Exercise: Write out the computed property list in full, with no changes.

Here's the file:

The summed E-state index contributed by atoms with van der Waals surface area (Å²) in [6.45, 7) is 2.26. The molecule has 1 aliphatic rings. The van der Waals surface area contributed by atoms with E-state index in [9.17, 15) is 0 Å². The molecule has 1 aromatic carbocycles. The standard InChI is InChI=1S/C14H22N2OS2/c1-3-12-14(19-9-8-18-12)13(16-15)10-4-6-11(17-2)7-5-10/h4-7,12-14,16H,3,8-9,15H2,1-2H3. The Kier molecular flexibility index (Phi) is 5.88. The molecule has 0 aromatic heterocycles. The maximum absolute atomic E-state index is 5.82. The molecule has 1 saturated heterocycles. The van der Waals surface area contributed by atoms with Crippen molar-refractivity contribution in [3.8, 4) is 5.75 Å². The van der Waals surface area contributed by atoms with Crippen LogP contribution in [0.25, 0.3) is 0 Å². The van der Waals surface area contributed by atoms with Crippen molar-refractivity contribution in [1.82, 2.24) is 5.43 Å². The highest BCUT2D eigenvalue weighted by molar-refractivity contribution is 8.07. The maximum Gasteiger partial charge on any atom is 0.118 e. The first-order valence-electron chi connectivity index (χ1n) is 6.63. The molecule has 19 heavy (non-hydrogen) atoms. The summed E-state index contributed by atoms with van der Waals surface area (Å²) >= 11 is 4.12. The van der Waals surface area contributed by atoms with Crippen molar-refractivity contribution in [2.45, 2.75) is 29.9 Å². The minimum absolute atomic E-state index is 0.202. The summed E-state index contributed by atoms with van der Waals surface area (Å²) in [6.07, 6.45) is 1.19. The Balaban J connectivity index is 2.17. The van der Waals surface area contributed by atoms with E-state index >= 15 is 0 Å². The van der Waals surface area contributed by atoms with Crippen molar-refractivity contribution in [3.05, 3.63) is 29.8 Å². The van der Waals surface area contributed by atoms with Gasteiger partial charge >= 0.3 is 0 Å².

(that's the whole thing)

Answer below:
The summed E-state index contributed by atoms with van der Waals surface area (Å²) in [6.45, 7) is 2.26. The molecule has 1 aliphatic rings. The van der Waals surface area contributed by atoms with E-state index in [9.17, 15) is 0 Å². The molecule has 1 aromatic carbocycles. The standard InChI is InChI=1S/C14H22N2OS2/c1-3-12-14(19-9-8-18-12)13(16-15)10-4-6-11(17-2)7-5-10/h4-7,12-14,16H,3,8-9,15H2,1-2H3. The Kier molecular flexibility index (Phi) is 5.88. The molecule has 0 aromatic heterocycles. The maximum absolute atomic E-state index is 5.82. The molecule has 1 saturated heterocycles. The van der Waals surface area contributed by atoms with Crippen molar-refractivity contribution in [3.8, 4) is 5.75 Å². The van der Waals surface area contributed by atoms with Crippen LogP contribution in [0.25, 0.3) is 0 Å². The van der Waals surface area contributed by atoms with Crippen molar-refractivity contribution in [1.82, 2.24) is 5.43 Å². The highest BCUT2D eigenvalue weighted by molar-refractivity contribution is 8.07. The maximum Gasteiger partial charge on any atom is 0.118 e. The first-order valence-electron chi connectivity index (χ1n) is 6.63. The molecule has 19 heavy (non-hydrogen) atoms. The summed E-state index contributed by atoms with van der Waals surface area (Å²) >= 11 is 4.12. The van der Waals surface area contributed by atoms with Crippen molar-refractivity contribution in [2.45, 2.75) is 29.9 Å². The minimum absolute atomic E-state index is 0.202. The summed E-state index contributed by atoms with van der Waals surface area (Å²) in [6.07, 6.45) is 1.19. The Balaban J connectivity index is 2.17. The van der Waals surface area contributed by atoms with E-state index >= 15 is 0 Å². The van der Waals surface area contributed by atoms with Crippen molar-refractivity contribution in [3.05, 3.63) is 29.8 Å². The van der Waals surface area contributed by atoms with Gasteiger partial charge >= 0.3 is 0 Å².